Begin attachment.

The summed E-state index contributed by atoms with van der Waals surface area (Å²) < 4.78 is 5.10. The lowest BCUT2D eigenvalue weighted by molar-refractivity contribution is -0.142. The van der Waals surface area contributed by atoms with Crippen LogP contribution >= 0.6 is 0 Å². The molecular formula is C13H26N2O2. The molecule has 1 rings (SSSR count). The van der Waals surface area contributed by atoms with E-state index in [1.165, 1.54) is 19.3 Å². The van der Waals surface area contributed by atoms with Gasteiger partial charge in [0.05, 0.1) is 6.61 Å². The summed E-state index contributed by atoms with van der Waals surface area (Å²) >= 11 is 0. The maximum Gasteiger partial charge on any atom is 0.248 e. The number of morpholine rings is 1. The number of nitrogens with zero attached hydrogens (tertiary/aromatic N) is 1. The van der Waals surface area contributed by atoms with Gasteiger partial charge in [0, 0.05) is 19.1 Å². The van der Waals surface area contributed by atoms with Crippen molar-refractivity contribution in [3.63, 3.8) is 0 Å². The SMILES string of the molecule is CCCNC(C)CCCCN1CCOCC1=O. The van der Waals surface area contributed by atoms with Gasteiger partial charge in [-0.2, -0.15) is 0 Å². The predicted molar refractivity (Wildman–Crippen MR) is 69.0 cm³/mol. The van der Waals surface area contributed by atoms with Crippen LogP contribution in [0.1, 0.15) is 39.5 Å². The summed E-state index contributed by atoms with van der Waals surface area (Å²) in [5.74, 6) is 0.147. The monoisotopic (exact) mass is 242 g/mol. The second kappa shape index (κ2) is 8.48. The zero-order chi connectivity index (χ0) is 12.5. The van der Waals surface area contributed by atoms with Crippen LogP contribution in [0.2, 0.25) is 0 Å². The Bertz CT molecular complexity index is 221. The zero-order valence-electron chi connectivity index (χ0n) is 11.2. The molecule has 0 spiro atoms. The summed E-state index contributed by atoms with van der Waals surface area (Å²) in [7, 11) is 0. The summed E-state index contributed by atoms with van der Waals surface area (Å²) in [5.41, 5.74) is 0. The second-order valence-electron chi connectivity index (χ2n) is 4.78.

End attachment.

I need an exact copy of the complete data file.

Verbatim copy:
The summed E-state index contributed by atoms with van der Waals surface area (Å²) < 4.78 is 5.10. The lowest BCUT2D eigenvalue weighted by molar-refractivity contribution is -0.142. The van der Waals surface area contributed by atoms with Crippen LogP contribution >= 0.6 is 0 Å². The molecular formula is C13H26N2O2. The molecule has 1 rings (SSSR count). The van der Waals surface area contributed by atoms with E-state index in [1.165, 1.54) is 19.3 Å². The van der Waals surface area contributed by atoms with Gasteiger partial charge in [0.05, 0.1) is 6.61 Å². The summed E-state index contributed by atoms with van der Waals surface area (Å²) >= 11 is 0. The maximum Gasteiger partial charge on any atom is 0.248 e. The number of morpholine rings is 1. The number of nitrogens with zero attached hydrogens (tertiary/aromatic N) is 1. The van der Waals surface area contributed by atoms with Gasteiger partial charge in [0, 0.05) is 19.1 Å². The van der Waals surface area contributed by atoms with Crippen molar-refractivity contribution in [3.63, 3.8) is 0 Å². The SMILES string of the molecule is CCCNC(C)CCCCN1CCOCC1=O. The van der Waals surface area contributed by atoms with Gasteiger partial charge in [-0.2, -0.15) is 0 Å². The predicted molar refractivity (Wildman–Crippen MR) is 69.0 cm³/mol. The van der Waals surface area contributed by atoms with Crippen LogP contribution in [0.1, 0.15) is 39.5 Å². The summed E-state index contributed by atoms with van der Waals surface area (Å²) in [5.74, 6) is 0.147. The monoisotopic (exact) mass is 242 g/mol. The second kappa shape index (κ2) is 8.48. The zero-order chi connectivity index (χ0) is 12.5. The van der Waals surface area contributed by atoms with Crippen LogP contribution in [0.2, 0.25) is 0 Å². The Bertz CT molecular complexity index is 221. The zero-order valence-electron chi connectivity index (χ0n) is 11.2. The molecule has 0 spiro atoms. The summed E-state index contributed by atoms with van der Waals surface area (Å²) in [7, 11) is 0. The summed E-state index contributed by atoms with van der Waals surface area (Å²) in [5.41, 5.74) is 0. The second-order valence-electron chi connectivity index (χ2n) is 4.78.